Friday, August 23, 2013

Gift of the Grape : Part 1 Free-Radical-Taming Resveratrol Can Help Your Health, Heart and Muscles by Jerry Brainum

In November 1991 French scientist Serge Renaud appeared on “60 Minutes.” The topic was the mystery of how French people followed diets high in saturated fat yet had a 40 percent lower incidence of cardiovascular disease than Americans. Renaud attributed the difference to the French custom of drinking red wine each day with meals.

The phenomenon came to be known as the French paradox. While alcohol itself was known to elevate a protective cholesterol carrier in the blood called high-density lipoprotein, something else in red wine clearly added to the effect, since no other alcohol-containing beverage could match the protective effects of red wine.

Within a short time the protective factor in wine was identified as an esoteric plant substance called resveratrol. It turned out that, although red wine was by far the richest source in the human diet, resveratrol is found in 72 plants as well.

Resveratrol was first identified in a plant called the white hellebore back in 1940. In 1963 a plant called Polygonum cuspidatum, or Japanese knotwood, which was commonly used in traditional Chinese and Japanese medicine, was found to be a rich source of resveratrol. Plants produce resveratrol when under stress, since it offers a number of protective effects, making resveratrol a phytoalexin.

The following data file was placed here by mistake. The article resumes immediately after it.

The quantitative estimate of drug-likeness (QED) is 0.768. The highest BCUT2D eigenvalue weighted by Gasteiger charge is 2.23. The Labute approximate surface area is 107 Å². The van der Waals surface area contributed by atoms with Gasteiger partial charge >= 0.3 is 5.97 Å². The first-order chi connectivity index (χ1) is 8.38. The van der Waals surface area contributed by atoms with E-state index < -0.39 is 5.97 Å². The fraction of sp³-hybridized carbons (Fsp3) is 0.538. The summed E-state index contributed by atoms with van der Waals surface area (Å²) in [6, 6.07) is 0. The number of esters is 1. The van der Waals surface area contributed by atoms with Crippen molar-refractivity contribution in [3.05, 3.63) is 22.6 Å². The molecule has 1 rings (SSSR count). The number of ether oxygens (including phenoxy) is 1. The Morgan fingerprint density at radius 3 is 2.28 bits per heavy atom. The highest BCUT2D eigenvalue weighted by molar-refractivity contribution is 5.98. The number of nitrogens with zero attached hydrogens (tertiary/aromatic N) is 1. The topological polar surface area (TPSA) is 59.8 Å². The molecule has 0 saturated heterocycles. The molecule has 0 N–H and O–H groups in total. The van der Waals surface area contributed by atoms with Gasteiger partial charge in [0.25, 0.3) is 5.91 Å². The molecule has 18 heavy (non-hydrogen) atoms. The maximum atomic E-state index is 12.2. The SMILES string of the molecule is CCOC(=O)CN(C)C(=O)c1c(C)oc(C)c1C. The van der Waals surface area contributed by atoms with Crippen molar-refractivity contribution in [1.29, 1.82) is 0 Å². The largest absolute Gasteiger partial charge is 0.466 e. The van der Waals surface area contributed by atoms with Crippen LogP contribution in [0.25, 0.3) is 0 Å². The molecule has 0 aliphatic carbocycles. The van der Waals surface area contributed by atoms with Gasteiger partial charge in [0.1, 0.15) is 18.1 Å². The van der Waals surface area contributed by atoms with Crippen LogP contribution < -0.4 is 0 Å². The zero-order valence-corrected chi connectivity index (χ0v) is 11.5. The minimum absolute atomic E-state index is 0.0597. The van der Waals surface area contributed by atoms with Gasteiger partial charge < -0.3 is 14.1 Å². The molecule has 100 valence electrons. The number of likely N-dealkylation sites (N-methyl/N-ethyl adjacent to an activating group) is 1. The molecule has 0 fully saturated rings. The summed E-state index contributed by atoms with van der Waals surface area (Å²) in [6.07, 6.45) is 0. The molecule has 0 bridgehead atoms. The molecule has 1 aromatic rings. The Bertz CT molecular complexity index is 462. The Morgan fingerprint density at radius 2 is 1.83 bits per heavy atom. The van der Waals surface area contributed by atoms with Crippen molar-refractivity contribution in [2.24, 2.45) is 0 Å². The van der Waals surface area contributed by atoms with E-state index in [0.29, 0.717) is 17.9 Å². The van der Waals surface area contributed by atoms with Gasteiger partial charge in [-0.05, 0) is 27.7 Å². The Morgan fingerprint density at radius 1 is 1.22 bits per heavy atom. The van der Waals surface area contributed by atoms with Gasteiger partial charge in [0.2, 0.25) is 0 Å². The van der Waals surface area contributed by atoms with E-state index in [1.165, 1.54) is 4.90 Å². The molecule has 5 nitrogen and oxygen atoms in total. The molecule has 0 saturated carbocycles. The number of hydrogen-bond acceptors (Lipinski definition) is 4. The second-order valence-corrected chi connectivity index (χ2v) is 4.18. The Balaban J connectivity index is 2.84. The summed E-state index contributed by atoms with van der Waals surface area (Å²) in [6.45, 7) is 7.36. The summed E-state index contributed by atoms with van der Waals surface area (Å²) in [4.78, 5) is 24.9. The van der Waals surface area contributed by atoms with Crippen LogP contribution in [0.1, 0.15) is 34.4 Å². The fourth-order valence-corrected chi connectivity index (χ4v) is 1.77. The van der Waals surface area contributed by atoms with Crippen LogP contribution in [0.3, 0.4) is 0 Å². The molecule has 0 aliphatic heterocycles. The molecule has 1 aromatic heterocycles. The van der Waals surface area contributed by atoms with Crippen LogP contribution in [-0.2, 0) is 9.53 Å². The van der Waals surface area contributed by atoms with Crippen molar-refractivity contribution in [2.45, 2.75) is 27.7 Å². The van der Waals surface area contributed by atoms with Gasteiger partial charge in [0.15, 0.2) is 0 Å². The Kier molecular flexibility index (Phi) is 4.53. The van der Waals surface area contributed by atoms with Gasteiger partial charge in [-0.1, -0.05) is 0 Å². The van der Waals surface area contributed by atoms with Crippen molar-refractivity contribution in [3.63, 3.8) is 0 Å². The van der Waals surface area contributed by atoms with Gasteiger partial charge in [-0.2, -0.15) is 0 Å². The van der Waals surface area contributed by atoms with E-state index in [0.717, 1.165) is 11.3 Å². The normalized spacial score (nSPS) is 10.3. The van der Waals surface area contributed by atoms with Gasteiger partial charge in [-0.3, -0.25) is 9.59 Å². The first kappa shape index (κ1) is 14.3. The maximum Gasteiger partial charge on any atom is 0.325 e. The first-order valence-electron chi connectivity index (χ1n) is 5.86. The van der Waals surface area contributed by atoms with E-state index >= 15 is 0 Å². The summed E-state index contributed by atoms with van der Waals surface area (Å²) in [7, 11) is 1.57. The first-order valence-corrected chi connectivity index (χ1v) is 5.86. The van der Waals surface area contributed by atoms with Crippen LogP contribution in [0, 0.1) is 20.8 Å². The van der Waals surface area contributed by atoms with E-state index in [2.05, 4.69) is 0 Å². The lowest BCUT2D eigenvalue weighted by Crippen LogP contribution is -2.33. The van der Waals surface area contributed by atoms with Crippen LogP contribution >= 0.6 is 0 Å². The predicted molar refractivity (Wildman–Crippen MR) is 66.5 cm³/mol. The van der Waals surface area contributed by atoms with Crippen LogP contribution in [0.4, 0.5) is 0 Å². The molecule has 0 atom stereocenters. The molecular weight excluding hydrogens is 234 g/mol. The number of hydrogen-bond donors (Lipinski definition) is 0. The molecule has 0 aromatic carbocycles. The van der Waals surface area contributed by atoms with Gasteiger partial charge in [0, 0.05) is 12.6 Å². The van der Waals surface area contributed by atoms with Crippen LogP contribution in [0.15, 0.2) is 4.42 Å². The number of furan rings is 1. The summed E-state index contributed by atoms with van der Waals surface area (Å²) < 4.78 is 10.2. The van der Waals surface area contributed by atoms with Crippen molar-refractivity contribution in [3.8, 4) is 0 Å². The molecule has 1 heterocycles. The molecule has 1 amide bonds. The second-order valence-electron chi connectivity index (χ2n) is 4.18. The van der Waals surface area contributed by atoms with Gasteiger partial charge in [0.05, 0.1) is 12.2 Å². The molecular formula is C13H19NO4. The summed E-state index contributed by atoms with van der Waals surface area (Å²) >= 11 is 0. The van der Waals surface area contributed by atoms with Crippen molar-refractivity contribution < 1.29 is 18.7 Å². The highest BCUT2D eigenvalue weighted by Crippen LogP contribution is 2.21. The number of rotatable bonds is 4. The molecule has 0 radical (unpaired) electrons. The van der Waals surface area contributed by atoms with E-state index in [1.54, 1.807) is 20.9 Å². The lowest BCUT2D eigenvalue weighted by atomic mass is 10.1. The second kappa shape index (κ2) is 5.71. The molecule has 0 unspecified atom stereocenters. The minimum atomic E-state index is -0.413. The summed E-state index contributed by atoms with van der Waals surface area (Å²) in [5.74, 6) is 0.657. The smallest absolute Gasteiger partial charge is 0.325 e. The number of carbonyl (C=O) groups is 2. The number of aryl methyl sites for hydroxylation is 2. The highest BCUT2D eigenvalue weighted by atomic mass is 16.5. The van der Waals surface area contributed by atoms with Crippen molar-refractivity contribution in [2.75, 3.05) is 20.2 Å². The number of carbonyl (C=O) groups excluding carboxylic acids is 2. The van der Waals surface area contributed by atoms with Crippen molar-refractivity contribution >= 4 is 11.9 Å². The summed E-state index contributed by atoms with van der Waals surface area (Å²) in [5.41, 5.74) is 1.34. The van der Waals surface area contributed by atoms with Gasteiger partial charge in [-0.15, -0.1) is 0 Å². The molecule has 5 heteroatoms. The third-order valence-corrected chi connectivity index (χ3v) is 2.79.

Subsequent research showed that red wine also contains other natural substances, such as various polyphenols, that work in conjunction with resveratrol to provide beneficial effects. Resveratrol itself has been the subject of hundreds of studies, many still in progress. The studies have indicated that it affects a number of systems and processes at once,1 offering a plethora of health benefits, including cardiovascular protection, cancer prevention and, most intriguing of all, antiaging effects.

The sheer breadth of research purporting to show the health benefits associated with resveratrol has led to a boom in sales of resveratrol supplements derived from extracts of Japanese knotwood, particularly over the Internet. Without doubt, resveratrol has emerged as the most popular—and pricey—antiaging supplement on the market. Countless human guinea pigs are dosing themselves with amounts of resveratrol equivalent to drinking thousands of bottles of red wine daily. It’s costing them several hundred dollars per month. Yet all—I repeat, all—the research that “proves” the effectiveness of resveratrol involves either isolated-cell or animal studies. The only human studies involve dosage safety and pharmacokinetic issues, meaning how the body metabolizes resveratrol.

In fact, while resveratrol is easily absorbed orally, it rapidly—within 30 minutes after intake—undergoes two processes in which it is conjugated, or complexed, with sulfate and glucuronide by enzymes in the liver, converting it into at least five metabolites. Resveratrol itself lasts for an average of only eight to 14 minutes in the body, but the metabolites stay around for an average of 9.2 hours. The big controversy now among scientists is whether the metabolites offer any actual biological activity while they’re there. One theory is that they can be converted back into the active form of resveratrol, called trans-resveratrol, or TREV, in tissues, but that has not yet occurred in any human study.